Come see my garden on the Inside Austin Gardens Tour

The Inside Austin Gardens Tour is coming up soon, in a little less than two months, and my garden will be on it. This will be my first time on a public tour, and I hope that you’ll come and say hi.

I love the slogan for this tour — For Gardeners, By Gardeners — because it speaks to the accessibility of the 6 private gardens on tour. This is not a mansion-laden tour of gardens maintained by landscaping crews but a peek into gardeners’ gardens, with all the passions, quirks, and real-life trial-and-error they offer.

Each garden has a theme, and mine is “Oh Deer!” — for obvious reasons. My front garden is largely grassy, with scented and fragrant foliage that deters deer from browsing. They love to sleep in the sedge lawn, though. And yes, I’ll be glad to tell you all about the sedge as a lawn alternative for shade.

In back, where deer are fenced out, I cut loose and plant a variety of other things in terraced beds built around an existing swimming pool. Because of a dense canopy of live oaks, my garden tends to be evergreen, with pockets of seasonal color. It’s accented by a variety of agaves and yuccas, which I love for their sculptural beauty and Texas toughness.

The Inside Austin Gardens tour is held every 18 months (allowing for alternating spring and fall tours) and presented by Travis County Master Gardeners Association and Texas A&M AgriLife Extension Service-Travis County.

Tour tickets may be purchased online in advance for $19 or at any of the gardens for $20. Click here for tour information and ticket info.

Update 8/28: Also, see Lori Daul’s beautiful photos of my garden, which she took for the tour website.

Inside Austin Gardens Tour
October 17, 2015
9:00 am to 4:00 pm
6 private gardens and 1 public garden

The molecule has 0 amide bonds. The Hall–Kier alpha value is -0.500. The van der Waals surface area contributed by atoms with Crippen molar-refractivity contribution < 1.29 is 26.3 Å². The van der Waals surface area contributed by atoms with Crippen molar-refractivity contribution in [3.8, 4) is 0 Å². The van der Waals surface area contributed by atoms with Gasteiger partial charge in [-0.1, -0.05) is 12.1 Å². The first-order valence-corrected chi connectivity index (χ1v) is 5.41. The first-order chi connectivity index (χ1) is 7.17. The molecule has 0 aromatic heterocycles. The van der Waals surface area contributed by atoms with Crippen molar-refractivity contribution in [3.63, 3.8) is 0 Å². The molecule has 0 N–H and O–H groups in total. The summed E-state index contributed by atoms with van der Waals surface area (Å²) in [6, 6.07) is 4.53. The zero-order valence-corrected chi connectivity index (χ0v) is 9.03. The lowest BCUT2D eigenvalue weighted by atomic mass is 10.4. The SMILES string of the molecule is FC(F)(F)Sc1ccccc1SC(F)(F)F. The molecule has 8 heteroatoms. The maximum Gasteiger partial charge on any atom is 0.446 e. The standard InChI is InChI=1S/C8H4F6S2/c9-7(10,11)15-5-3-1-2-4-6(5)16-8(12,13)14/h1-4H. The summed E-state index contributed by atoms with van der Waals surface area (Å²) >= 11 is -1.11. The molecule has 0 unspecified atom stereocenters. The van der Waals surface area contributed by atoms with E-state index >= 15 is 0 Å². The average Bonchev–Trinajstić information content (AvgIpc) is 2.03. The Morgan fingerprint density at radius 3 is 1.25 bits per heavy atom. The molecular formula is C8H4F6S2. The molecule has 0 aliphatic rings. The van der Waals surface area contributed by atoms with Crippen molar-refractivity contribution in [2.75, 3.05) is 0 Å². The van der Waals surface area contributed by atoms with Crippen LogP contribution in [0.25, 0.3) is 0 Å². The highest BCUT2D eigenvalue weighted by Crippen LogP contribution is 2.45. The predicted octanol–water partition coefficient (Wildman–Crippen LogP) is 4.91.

I hope to see you then!

All material © 2006-2015 by Pam Penick for Digging. Unauthorized reproduction prohibited.

Mellow mallow on Monday

Mmmmm, I do love Indian mallow (Abutilon palmeri). Those velvety, lime-green leaves and stems! Those Creamsicle-orange cupped blossoms!

Its soft-orange flowers pop against cobalt blue.

Its pettable green leaves soften the blue stucco wall in the back garden, unfazed by blasting sun and heat.

Mmmm, mellow mallow

In the front garden, deer shun those fuzzy leaves and ignore the blossoms too.

Both plants did get an infestation of small, blue caterpillars earlier this summer. They devoured the leaves, disfiguring the plants. I handpicked the caterpillars every few days for several weeks, and that took care of the problem.

The plants recovered quickly and have been blooming for weeks — glorious!

Indian mallow is a cold-tender perennial in Austin, rated hardy to zone 9 (20 to 25 degrees F) — we, of course, are zone 8b. I brought one home from Tucson a few years ago, and it survived one mild winter before succumbing to the winter of 2013. It’s such a wonderful summer performer, however, that I’ve decided it’s worth growing one or two as annuals, so this spring I put in a request at Vivero Growers, and they got some in for me right away. (Love that place!) I’ll enjoy these as long as they last. Here’s hoping for a mild winter.

All material © 2006-2015 by Pam Penick for Digging. Unauthorized reproduction prohibited.

Stained-glass leaves and Crazy Eyes snake

Even a dark-green, fibrous leaf, like that of cast-iron plant (Aspidistra elatior), glows like a stained-glass window when backlit by the setting sun. In the lowest, shadiest part of my garden, it fringes a native Mexican buckeye (Ungnadia speciosa), which is also aglow.

A tunnel of incandescent leaves. I caught the scene just before sunset and enjoyed the brief show.

The sun was already too low to shine through the new Yucca rostrata‘s leaves. The pale, crooked trunks behind it belong to a pair of Texas persimmons (Diospyros texana), which are loaded with fuzzy, green fruits right now.

Everyone who visits my garden asks about the limestone slabs back here. Yes, they are natural, and yes, they are cool. This part of the garden is basically floored with natural limestone.

Cosmo is standing on one of the large slabs of rock — it looks like a paved path, right? That’s a very slow-growing blue nolina (Nolina nelsonii) and a Mexican honeysuckle (Justicia spicigera) in bloom just ahead of him.

Moby, my whale’s tongue agave (A. ovatifolia), poses with blue bottles from the bottle tree.

That’s all for now. It’s the weekend, so enjoy!

All material © 2006-2015 by Pam Penick for Digging. Unauthorized reproduction prohibited.